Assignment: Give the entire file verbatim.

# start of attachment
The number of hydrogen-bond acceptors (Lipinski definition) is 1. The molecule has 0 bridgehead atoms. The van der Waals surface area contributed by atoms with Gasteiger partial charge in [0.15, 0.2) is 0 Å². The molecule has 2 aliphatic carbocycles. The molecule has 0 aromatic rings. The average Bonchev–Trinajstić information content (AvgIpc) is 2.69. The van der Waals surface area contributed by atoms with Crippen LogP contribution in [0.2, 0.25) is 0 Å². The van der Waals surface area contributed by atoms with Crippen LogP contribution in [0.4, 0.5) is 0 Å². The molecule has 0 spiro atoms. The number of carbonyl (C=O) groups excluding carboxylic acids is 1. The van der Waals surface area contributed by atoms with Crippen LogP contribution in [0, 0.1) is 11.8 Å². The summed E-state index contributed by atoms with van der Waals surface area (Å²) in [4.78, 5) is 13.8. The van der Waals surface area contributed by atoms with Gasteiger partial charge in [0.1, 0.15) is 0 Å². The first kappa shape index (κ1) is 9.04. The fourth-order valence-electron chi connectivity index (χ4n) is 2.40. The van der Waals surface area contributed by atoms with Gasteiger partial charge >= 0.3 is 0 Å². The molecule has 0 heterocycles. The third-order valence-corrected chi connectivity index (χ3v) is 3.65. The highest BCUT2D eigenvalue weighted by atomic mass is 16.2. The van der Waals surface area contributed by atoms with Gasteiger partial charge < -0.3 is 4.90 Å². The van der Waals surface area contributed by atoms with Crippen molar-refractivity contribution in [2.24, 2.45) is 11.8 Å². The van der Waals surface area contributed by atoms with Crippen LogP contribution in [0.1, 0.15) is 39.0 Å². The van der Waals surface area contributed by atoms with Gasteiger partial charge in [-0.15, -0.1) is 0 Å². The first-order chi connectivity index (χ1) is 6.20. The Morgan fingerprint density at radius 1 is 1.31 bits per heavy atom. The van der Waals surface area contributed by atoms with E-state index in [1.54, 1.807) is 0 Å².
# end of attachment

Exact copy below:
The number of hydrogen-bond acceptors (Lipinski definition) is 1. The molecule has 0 bridgehead atoms. The van der Waals surface area contributed by atoms with Gasteiger partial charge in [0.15, 0.2) is 0 Å². The molecule has 2 aliphatic carbocycles. The molecule has 0 aromatic rings. The average Bonchev–Trinajstić information content (AvgIpc) is 2.69. The van der Waals surface area contributed by atoms with Crippen LogP contribution in [0.2, 0.25) is 0 Å². The van der Waals surface area contributed by atoms with Crippen LogP contribution in [0.4, 0.5) is 0 Å². The molecule has 0 spiro atoms. The number of carbonyl (C=O) groups excluding carboxylic acids is 1. The van der Waals surface area contributed by atoms with Crippen LogP contribution in [0, 0.1) is 11.8 Å². The summed E-state index contributed by atoms with van der Waals surface area (Å²) in [4.78, 5) is 13.8. The van der Waals surface area contributed by atoms with Gasteiger partial charge in [0.1, 0.15) is 0 Å². The first kappa shape index (κ1) is 9.04. The fourth-order valence-electron chi connectivity index (χ4n) is 2.40. The van der Waals surface area contributed by atoms with Gasteiger partial charge >= 0.3 is 0 Å². The molecule has 0 heterocycles. The third-order valence-corrected chi connectivity index (χ3v) is 3.65. The highest BCUT2D eigenvalue weighted by atomic mass is 16.2. The van der Waals surface area contributed by atoms with Gasteiger partial charge < -0.3 is 4.90 Å². The van der Waals surface area contributed by atoms with Crippen molar-refractivity contribution in [2.24, 2.45) is 11.8 Å². The van der Waals surface area contributed by atoms with Crippen LogP contribution in [0.1, 0.15) is 39.0 Å². The van der Waals surface area contributed by atoms with Gasteiger partial charge in [-0.15, -0.1) is 0 Å². The first-order chi connectivity index (χ1) is 6.20. The Morgan fingerprint density at radius 1 is 1.31 bits per heavy atom. The van der Waals surface area contributed by atoms with E-state index in [1.54, 1.807) is 0 Å².